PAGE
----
Fear of paedophiles prowling school websites for images of children lie behind warning to teachers. Leala Padmanabhan reports
CONCERNS over child exploitation by paedophiles have led a city council to issue the strictest controls yet on material published on school websites.
In detailed guidance to heads, Edinburgh Council warns that photographs in which children can be recognised are dangerous and recommends using anonymous shots where faces are out of focus or pupils' backs are to the camera.
Pictures of sporting events should only be used if children are fully clothed in tracksuits. No child should be shown in a state of partial undress. Publishing pupils' names, ages, home or e-mail addresses or phone numbers is forbidden.
Schools are required to consult the document before setting up websites and all headteachers in Edinburgh have been on child-safety training courses run by social workers and the police.
Existing websites are being monitored to ensure they comply with the guidelines. The guidance is part of "Click Thinking", a Scotland-wide initiative to improve Internet safety. It stops short of an outright ban on photographs but recommends extreme caution.
"A school website without pictures of pupils would appear very dry and seem unrealistic but if pupils are identified and contacted by outsiders the school could be held responsible for placing the child in danger," it says.
Detective chief inspector Ian Jackson of Lothian and Borders police, a member of a Home Office forum on Internet safety, helped draw up the document. He said: "We know paedophiles use the Internet to track down children. They also download pictures and 'cut and paste' to make them pornographic. The images could then appear on obscene websites across the world. Many schools are quite innocently creating attractive websites with pictures of children but we have to make them aware of the risks."
Child welfare and parents' groups have welcomed the initiative. John Carr, Internet consultant at the children's charity NCH, said: "Paedophiles are masters of exploitation. Some may use school websites to track down children outside their area so they will not be recognised. Until schools have developed secure systems with controlled access, it's better to be safe than sorry."
Margaret Morrissey, of the National Confederation of Parent Teacher Associations, said: "Schools are producing these websites in good faith but many are not aware ofthe dangers because the Internet is still quite new. The thought that someone in the Philippines could be looking at an obscene picture of my grand-daughter would horrify me as it would all parents. It's better to frighten people and keep one child safe than to allow any child to be damaged."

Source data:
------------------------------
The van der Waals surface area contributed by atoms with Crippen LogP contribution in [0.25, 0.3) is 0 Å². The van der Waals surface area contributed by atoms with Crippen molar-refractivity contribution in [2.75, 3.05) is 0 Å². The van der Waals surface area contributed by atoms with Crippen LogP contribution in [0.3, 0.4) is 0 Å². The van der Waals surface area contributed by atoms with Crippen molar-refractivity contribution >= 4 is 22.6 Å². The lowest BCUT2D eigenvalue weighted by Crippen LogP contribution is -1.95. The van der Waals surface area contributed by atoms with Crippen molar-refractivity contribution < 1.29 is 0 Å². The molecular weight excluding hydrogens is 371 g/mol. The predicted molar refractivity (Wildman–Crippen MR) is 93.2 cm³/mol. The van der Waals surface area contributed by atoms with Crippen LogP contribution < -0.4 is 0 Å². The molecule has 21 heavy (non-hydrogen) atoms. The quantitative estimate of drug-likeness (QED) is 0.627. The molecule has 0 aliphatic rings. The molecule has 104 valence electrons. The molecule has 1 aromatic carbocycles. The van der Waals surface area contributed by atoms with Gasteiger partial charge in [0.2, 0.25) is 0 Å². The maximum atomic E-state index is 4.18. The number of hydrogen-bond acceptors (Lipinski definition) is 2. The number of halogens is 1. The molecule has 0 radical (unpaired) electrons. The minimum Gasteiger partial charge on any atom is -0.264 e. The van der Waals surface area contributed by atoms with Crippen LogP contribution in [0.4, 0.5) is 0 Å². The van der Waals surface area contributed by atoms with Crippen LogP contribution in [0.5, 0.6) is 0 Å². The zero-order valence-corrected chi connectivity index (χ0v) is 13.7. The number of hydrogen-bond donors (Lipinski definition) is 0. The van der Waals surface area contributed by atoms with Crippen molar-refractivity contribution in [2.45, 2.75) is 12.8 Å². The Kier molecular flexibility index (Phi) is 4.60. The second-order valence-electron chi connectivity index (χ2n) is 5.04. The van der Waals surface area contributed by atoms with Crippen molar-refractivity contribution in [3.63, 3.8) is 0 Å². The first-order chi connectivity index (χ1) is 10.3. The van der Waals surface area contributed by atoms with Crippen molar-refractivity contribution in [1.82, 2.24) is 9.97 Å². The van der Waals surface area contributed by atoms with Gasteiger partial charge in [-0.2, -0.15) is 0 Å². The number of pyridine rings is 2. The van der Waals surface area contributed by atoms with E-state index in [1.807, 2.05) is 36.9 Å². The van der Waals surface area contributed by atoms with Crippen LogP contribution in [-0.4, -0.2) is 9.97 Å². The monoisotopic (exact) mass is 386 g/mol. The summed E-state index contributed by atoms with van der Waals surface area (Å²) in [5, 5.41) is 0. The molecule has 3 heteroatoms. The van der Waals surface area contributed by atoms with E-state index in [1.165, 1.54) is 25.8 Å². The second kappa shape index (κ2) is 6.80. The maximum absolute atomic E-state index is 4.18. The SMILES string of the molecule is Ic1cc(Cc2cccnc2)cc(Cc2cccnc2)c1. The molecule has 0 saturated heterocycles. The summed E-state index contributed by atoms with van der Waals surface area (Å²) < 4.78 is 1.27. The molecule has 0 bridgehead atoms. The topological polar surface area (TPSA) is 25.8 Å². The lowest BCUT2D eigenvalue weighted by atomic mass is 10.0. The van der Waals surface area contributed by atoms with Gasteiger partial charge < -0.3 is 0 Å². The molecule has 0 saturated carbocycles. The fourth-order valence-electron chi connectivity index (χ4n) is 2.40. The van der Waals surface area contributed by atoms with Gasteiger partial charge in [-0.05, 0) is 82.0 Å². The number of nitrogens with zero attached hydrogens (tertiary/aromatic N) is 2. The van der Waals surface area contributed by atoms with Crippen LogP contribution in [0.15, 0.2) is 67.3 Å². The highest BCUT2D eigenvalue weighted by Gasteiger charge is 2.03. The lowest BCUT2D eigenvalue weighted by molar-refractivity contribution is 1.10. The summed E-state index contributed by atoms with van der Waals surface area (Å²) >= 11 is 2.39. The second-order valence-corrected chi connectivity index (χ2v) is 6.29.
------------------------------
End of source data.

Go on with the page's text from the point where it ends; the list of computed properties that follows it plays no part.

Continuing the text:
The NCPTA is planning its own campaign to raise awareness of the issue in schools across the UK. The Department for Education and Employment produced guidelines for schools in England and Wales on Internet safety a year ago. Although it does not go as far as the new guidance, it tells schools not to publish images of individual children or to give pupils' personal or contact details.
A DFEE spokesman said the Government is following up cases where the rules are being ignored. A trawl of school websites by The TES has found several schools publishing material which, according to the new guidance, could put children at risk.
A leading girls' boarding school's site includes a photograph of a teenager on a bed and pictures of children dressed in leotards for ballet class.
A public school's web pages include pictures of boys in shorts during football practice and gives times of training sessions. A secondary school in Oxfordshire attaches children's names and ages to a group picture.
No website guidance has as yet been produced centrally for private schools. Dick Davison, of the Independent Schools Information Service, said:
"Independent schools use their websites as prospectuses to advertise themselves to parents. It would be difficult to do that without showing children's activities in photos."
* Paul Deponio, an Edinburgh primary head who helped compile the guidelines, says that the picture of the child in a home economics lesson should not appear on a school website because she is under 16 and identifiable. However, the profile of the girl working at the computer (top right) is safe because she cannot be identified, says Mr Deponio who has been working as a consultant to the council. The image of the pupil (bottom right) is also acceptable because she is over 16.
Images of children that appear in newspapers such as 'The TES' are already subject to strict guidelines - for example, heads have to give permission for photographers to take pictures of pupils. Mr Deponio got parental permission to use the picture of the cookery pupil from her parents on the basis that her school would not be identified.